The primary designer and builder of the massive $400 million redevelopment of Daytona International Speedway are about to see their work get its first full test.
Two local companies, Southfield-based construction manager Barton Malow Co. and Detroit-based architect Rossetti Associates Inc., led the “Daytona Rising” renovation of the Florida auto track that is home to NASCAR’s iconic Daytona 500.
While there have been races at Daytona since work began in July 2013, the track’s entire mile-long, 101,500-seat grandstand will be open for the first time with this weekend’s “Rolex 24 at Daytona” endurance race.
The Daytona 500 follows on Feb. 21.
The facility was given its certificate of occupancy by the city of Daytona Beach earlier in January. A number of final items (the punch list) are expected to be wrapped up in the next few months to meet the final contract specifications, project backers have said.
Those tweaks are minor and won’t affect the upcoming races.
Perhaps the most notable change to the track was construction of five expanded entrances, billed as “injectors,” that funnel the 100,000-plus fans in and out of the track.
Since work began in 2013, project organizers have said that more than 57,000 pieces of steel weighing a combined 31.6 million tons have been installed, along with 101,500 new and larger grandstand seats from Montreal-based Ducharme Seating International Inc. The track previously had 147,000 seats, and those eliminated were the cheaper backstretch stands.
Seventeen elevators and 40 escalators provide access to three different concourse levels, making the venue more akin to a football stadium than an auto race track. Sixty-plus suites with trackside views were constructed.
The concourses are 11 areas the size of football fields and have food, bars, wi-fi access, merchandise, and TV monitors. A grandstand area called the World Center of Racing is for premium food, merchandise, and entertainment.
The project has doubled the number of restrooms and tripled the number of concession stands, and added a new sound system and more than 1,600 video monitors.
The 2.5-mile tri-oval track opened in 1959 on a 500-acre site at a cost of $3 million. It’s operated by Daytona-based International Speedway Corp. (the same company that owns Michigan International Speedway) on land leased from the Daytona Beach Racing and Recreational Facilities District.
International Speedway, which privately financed the $400 million project, is recouping costs through a blend that includes ticket price increases, corporate hospitality, and the sale of the injector entrance naming rights (to Sunoco, Chevrolet, Toyota and Florida Hospital so far).Anheuser-Busch also extended and expanded its sponsorship deal at the track.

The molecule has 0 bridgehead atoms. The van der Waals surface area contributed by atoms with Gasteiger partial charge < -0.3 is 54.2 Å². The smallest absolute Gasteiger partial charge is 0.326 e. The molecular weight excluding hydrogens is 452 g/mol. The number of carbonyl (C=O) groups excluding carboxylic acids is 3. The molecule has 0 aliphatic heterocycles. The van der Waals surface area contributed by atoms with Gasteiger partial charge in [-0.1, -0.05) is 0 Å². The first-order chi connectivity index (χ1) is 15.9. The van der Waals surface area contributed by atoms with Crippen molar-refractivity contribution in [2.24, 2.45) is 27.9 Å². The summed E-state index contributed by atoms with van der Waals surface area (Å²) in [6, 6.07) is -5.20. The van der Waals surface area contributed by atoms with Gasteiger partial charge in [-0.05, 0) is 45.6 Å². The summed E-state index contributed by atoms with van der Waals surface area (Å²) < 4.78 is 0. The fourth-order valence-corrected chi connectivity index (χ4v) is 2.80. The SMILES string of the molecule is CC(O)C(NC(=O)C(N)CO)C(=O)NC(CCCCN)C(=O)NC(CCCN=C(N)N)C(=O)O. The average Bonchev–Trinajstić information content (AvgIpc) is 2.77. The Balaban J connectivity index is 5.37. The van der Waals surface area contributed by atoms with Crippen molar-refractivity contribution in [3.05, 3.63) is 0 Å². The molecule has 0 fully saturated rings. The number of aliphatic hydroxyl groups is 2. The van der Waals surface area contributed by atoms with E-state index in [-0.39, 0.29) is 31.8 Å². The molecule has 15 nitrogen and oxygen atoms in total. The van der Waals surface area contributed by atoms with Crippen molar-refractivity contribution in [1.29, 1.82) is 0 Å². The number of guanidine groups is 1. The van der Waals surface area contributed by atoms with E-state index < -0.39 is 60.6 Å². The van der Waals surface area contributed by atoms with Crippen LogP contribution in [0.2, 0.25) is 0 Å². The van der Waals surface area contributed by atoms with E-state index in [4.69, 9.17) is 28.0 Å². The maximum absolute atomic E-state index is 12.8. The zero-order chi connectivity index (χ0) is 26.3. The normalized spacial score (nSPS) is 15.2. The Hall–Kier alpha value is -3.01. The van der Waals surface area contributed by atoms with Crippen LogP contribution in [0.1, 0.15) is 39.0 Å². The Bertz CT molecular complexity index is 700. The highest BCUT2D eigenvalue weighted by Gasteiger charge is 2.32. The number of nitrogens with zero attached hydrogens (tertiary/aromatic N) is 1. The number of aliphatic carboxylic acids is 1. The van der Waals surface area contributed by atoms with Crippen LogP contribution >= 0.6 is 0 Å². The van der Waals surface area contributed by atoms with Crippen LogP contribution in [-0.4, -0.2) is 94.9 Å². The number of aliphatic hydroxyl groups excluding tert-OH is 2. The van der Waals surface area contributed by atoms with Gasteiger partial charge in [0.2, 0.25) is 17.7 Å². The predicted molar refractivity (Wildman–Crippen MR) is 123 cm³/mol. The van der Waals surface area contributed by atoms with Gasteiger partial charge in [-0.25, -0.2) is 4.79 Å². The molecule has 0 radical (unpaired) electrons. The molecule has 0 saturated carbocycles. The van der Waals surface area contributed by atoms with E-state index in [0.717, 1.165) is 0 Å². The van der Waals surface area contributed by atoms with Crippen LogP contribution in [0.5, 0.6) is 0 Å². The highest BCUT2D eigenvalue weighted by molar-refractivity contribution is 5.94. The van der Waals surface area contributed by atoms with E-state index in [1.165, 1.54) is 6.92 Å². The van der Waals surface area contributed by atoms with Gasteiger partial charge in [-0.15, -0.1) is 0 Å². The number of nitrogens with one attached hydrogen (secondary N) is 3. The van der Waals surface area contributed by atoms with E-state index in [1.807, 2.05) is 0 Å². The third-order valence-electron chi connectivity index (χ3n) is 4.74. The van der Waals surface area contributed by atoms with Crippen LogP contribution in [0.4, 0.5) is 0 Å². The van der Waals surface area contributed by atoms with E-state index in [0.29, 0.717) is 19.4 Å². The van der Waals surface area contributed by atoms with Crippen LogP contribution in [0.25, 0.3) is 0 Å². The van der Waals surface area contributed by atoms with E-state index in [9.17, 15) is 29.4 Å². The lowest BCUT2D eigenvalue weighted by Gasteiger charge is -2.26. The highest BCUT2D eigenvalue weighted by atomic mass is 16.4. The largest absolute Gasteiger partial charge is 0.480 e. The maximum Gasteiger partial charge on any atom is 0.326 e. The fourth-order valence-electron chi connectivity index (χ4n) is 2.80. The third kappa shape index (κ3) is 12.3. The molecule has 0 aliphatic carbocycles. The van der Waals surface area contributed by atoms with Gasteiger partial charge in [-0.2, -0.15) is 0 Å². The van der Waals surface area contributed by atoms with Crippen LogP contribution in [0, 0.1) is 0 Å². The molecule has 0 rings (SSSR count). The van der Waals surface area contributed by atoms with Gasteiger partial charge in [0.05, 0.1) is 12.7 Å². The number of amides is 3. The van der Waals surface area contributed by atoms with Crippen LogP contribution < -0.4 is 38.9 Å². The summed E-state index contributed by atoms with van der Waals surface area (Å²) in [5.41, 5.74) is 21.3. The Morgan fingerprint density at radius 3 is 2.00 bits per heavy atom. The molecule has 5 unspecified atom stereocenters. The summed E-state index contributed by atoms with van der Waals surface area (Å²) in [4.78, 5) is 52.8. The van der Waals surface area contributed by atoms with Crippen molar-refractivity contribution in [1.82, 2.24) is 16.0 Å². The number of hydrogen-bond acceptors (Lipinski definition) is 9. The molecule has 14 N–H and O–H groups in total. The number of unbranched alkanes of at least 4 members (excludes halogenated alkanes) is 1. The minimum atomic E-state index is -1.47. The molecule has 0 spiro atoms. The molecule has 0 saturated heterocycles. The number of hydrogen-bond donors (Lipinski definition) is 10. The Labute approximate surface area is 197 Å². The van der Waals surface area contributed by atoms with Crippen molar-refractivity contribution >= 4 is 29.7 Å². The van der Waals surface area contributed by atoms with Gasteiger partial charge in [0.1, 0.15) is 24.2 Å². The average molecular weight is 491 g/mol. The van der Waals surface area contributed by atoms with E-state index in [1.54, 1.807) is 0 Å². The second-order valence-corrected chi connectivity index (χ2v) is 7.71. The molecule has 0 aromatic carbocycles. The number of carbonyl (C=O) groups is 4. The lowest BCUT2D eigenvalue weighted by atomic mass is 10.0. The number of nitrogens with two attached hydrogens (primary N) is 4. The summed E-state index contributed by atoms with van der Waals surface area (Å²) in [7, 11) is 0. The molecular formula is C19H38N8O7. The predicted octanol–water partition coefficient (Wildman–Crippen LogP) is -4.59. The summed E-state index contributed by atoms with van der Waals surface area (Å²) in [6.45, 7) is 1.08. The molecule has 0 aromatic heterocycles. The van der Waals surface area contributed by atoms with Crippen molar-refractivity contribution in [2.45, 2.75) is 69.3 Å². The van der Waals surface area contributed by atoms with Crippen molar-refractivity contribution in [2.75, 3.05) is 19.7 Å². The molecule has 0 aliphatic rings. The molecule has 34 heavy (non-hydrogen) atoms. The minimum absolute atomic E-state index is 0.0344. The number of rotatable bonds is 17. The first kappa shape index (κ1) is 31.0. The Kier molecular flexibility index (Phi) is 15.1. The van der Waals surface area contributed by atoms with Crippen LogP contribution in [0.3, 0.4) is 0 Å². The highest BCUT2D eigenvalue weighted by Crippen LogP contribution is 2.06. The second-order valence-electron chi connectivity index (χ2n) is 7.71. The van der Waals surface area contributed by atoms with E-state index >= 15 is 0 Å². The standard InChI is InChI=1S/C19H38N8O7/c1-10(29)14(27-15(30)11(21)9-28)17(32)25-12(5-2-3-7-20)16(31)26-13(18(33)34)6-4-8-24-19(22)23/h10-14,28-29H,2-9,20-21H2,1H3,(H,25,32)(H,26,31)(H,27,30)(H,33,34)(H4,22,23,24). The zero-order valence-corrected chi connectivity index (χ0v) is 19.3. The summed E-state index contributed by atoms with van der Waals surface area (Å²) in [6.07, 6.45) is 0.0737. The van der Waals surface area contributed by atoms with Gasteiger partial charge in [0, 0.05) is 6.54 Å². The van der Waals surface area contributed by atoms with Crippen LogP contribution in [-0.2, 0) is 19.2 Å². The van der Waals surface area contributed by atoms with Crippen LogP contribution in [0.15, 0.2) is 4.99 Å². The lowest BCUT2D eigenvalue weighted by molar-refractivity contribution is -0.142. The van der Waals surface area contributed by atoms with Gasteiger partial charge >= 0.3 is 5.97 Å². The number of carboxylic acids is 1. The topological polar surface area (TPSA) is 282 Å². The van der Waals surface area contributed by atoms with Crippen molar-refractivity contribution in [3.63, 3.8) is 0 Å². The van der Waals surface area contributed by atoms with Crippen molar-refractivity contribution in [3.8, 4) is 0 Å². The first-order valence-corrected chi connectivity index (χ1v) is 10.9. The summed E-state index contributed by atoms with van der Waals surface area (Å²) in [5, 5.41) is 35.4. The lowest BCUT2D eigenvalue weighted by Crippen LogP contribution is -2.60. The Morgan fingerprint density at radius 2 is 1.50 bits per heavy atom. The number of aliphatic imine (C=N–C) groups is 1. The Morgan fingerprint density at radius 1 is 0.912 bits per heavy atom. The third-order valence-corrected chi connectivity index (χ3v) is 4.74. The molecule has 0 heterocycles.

Detroit to Daytona
Daytona Rising is the latest marquee sports project for Barton Malow and Rossetti. It wasn't disclosed how much each was paid for its work on the track.
Here’s a quick look at both companies.
The Maibach family has been involved with Barton Malow since 1925 and acquired majority control in 1961. It has 1,500 employees, 13 offices, and more than $1.5 billion in revenue annually
Sports are one of Barton Malow’s high-visibility niches.
In April 2014, the firm was part of a joint group awarded the construction contract for the $627 million arena set to open in 2016 for the Detroit Red Wings. It also was the general contractor for the team’s current home since 1979, Joe Louis Arena.
Its other signature sports projects have included:
- The $226 million Michigan Stadium expansion and upgrade that finished in 2011.
- The $24.5 million expansion of Spartan Stadium that wrapped up in 2015.
- The $150 million renovation of the Rose Bowl stadium in Pasadena, Calif., completed in 2014.
- The current construction of three new buildings around Notre Dame’s football stadium at a cost of $400 million.
- A $155 million stadium for Orlando City FC of Major League Soccer that will open in 2016.
It’s part of the four-company consortium hired in 2014 to build a $622 million stadium for the Atlanta Braves. The 41,500-seat ballpark is scheduled to open in 2017.
The company’s first sports work was designing, building and financing the $55.7 million Pontiac Silverdome in the mid-1970s.
ROSSETTI, founded in 1969 by current owner Matt Rossetti’s father Gino, specializes in sports and entertainment projects globally. It has $22 million in 2014 revenue, the most recent figure available.
The firm's basketball work includes design of The Palace of Auburn Hills for the Detroit Pistons, and the Cleveland Cavaliers’ practice facility renovation.
It was hired to design the Los Angeles Lakers’ $80 million corporate headquarters and practice facility scheduled to open in the spring of 2017.
The firm also designed the L.A. Clippers’ 42,500 square foot training facility that opened in September 2008 at a cost of $50 million in Playa Vista, Calif.
In addition to handling the 1988 design of the Palace of Auburn Hills, it has worked on the $40 million worth of subsequent renovations at the arena over the past four years.
ROSSETTI designed Ford Field for the Detroit Lions, which opened in 2002.
Last year, the firm designed The Corner Tap Room at Comerica Park for the Detroit Tigers and concessionaire Sportservice, who converted a coney island inside the ballpark into a 171-seat bistro.
Other recent work the United States Tennis Association’s National Tennis Center in Flushing, N.Y.; and renovations at CenturyLink Field for the Seattle Seahawks, TD Garden for the Boston Celtics, and Breslin Center at Michigan State University.